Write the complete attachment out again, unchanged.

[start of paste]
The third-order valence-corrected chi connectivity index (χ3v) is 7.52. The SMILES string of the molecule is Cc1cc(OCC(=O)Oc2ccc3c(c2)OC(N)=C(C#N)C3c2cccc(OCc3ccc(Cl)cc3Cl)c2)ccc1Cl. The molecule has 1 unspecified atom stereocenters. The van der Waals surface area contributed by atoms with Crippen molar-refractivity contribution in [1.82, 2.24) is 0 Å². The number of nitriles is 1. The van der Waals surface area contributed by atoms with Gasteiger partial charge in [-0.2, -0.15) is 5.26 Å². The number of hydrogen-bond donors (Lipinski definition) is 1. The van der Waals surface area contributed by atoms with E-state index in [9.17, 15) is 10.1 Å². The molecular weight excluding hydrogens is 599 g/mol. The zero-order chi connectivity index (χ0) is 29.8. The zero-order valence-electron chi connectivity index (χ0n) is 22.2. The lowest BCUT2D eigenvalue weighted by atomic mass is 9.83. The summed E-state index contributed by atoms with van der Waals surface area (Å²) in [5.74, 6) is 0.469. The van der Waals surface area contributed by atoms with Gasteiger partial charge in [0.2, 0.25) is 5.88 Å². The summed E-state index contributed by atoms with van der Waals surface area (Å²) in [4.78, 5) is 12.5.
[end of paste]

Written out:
The third-order valence-corrected chi connectivity index (χ3v) is 7.52. The SMILES string of the molecule is Cc1cc(OCC(=O)Oc2ccc3c(c2)OC(N)=C(C#N)C3c2cccc(OCc3ccc(Cl)cc3Cl)c2)ccc1Cl. The molecule has 1 unspecified atom stereocenters. The van der Waals surface area contributed by atoms with Crippen molar-refractivity contribution in [1.82, 2.24) is 0 Å². The number of nitriles is 1. The van der Waals surface area contributed by atoms with Gasteiger partial charge in [-0.2, -0.15) is 5.26 Å². The number of hydrogen-bond donors (Lipinski definition) is 1. The van der Waals surface area contributed by atoms with E-state index in [9.17, 15) is 10.1 Å². The molecular weight excluding hydrogens is 599 g/mol. The zero-order chi connectivity index (χ0) is 29.8. The zero-order valence-electron chi connectivity index (χ0n) is 22.2. The lowest BCUT2D eigenvalue weighted by atomic mass is 9.83. The summed E-state index contributed by atoms with van der Waals surface area (Å²) in [5.74, 6) is 0.469. The van der Waals surface area contributed by atoms with Gasteiger partial charge in [0.2, 0.25) is 5.88 Å². The summed E-state index contributed by atoms with van der Waals surface area (Å²) in [4.78, 5) is 12.5.